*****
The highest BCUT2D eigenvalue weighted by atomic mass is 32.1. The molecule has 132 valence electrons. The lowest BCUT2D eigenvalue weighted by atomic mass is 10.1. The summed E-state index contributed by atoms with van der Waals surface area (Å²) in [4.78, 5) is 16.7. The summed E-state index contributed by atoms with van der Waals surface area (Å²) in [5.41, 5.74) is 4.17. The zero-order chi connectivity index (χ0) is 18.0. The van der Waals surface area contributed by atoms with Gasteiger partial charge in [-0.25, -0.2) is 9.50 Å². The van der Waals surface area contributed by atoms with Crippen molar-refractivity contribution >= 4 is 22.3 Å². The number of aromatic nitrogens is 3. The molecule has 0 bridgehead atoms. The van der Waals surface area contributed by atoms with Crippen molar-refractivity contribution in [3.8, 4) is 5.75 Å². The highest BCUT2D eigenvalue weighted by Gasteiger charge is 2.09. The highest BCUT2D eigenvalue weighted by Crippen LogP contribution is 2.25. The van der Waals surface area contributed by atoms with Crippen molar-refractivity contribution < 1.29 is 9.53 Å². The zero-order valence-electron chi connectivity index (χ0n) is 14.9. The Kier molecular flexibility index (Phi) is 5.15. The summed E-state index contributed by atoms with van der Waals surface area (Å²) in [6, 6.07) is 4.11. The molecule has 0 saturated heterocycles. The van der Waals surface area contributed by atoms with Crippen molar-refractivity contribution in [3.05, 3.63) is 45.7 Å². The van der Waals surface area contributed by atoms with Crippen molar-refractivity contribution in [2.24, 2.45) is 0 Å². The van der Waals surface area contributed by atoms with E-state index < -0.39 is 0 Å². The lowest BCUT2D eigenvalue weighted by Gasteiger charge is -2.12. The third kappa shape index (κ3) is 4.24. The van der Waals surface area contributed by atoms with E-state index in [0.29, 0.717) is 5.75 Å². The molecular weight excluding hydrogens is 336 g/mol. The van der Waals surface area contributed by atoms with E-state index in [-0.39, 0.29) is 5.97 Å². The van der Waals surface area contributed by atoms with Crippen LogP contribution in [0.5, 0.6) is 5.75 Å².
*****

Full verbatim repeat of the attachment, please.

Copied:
The highest BCUT2D eigenvalue weighted by atomic mass is 32.1. The molecule has 132 valence electrons. The lowest BCUT2D eigenvalue weighted by atomic mass is 10.1. The summed E-state index contributed by atoms with van der Waals surface area (Å²) in [4.78, 5) is 16.7. The summed E-state index contributed by atoms with van der Waals surface area (Å²) in [5.41, 5.74) is 4.17. The zero-order chi connectivity index (χ0) is 18.0. The van der Waals surface area contributed by atoms with Gasteiger partial charge in [-0.25, -0.2) is 9.50 Å². The van der Waals surface area contributed by atoms with Crippen molar-refractivity contribution >= 4 is 22.3 Å². The number of aromatic nitrogens is 3. The molecule has 0 bridgehead atoms. The van der Waals surface area contributed by atoms with Crippen molar-refractivity contribution in [3.8, 4) is 5.75 Å². The highest BCUT2D eigenvalue weighted by Gasteiger charge is 2.09. The highest BCUT2D eigenvalue weighted by Crippen LogP contribution is 2.25. The van der Waals surface area contributed by atoms with Crippen molar-refractivity contribution < 1.29 is 9.53 Å². The zero-order valence-electron chi connectivity index (χ0n) is 14.9. The Kier molecular flexibility index (Phi) is 5.15. The summed E-state index contributed by atoms with van der Waals surface area (Å²) in [6, 6.07) is 4.11. The molecule has 0 saturated heterocycles. The van der Waals surface area contributed by atoms with Crippen molar-refractivity contribution in [3.05, 3.63) is 45.7 Å². The van der Waals surface area contributed by atoms with Crippen molar-refractivity contribution in [2.24, 2.45) is 0 Å². The van der Waals surface area contributed by atoms with E-state index < -0.39 is 0 Å². The lowest BCUT2D eigenvalue weighted by Gasteiger charge is -2.12. The third kappa shape index (κ3) is 4.24. The van der Waals surface area contributed by atoms with E-state index in [0.29, 0.717) is 5.75 Å². The molecular weight excluding hydrogens is 336 g/mol. The van der Waals surface area contributed by atoms with E-state index in [-0.39, 0.29) is 5.97 Å². The van der Waals surface area contributed by atoms with Crippen LogP contribution in [0.5, 0.6) is 5.75 Å².